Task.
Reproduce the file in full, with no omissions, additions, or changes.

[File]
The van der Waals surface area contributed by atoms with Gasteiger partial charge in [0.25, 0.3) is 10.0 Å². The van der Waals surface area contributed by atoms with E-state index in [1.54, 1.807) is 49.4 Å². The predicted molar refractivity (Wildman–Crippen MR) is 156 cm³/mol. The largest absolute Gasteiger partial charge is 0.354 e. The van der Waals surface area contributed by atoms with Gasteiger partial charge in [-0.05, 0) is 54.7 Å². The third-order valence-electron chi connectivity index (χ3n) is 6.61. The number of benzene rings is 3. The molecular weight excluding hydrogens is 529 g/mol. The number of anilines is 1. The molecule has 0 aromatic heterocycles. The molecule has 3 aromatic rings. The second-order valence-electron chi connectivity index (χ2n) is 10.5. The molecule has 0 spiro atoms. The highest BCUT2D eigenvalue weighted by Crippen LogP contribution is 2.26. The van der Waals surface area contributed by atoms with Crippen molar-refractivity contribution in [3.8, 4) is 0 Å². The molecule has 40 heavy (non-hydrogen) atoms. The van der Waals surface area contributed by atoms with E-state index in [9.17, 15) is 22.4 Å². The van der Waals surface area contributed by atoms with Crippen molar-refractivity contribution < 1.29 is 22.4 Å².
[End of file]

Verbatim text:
The van der Waals surface area contributed by atoms with Gasteiger partial charge in [0.25, 0.3) is 10.0 Å². The van der Waals surface area contributed by atoms with E-state index in [1.54, 1.807) is 49.4 Å². The predicted molar refractivity (Wildman–Crippen MR) is 156 cm³/mol. The largest absolute Gasteiger partial charge is 0.354 e. The van der Waals surface area contributed by atoms with Gasteiger partial charge in [-0.05, 0) is 54.7 Å². The third-order valence-electron chi connectivity index (χ3n) is 6.61. The number of benzene rings is 3. The molecular weight excluding hydrogens is 529 g/mol. The number of anilines is 1. The molecule has 0 aromatic heterocycles. The molecule has 3 aromatic rings. The second-order valence-electron chi connectivity index (χ2n) is 10.5. The molecule has 0 spiro atoms. The highest BCUT2D eigenvalue weighted by Crippen LogP contribution is 2.26. The van der Waals surface area contributed by atoms with Crippen molar-refractivity contribution in [3.8, 4) is 0 Å². The molecule has 40 heavy (non-hydrogen) atoms. The van der Waals surface area contributed by atoms with E-state index in [9.17, 15) is 22.4 Å². The van der Waals surface area contributed by atoms with Crippen molar-refractivity contribution < 1.29 is 22.4 Å².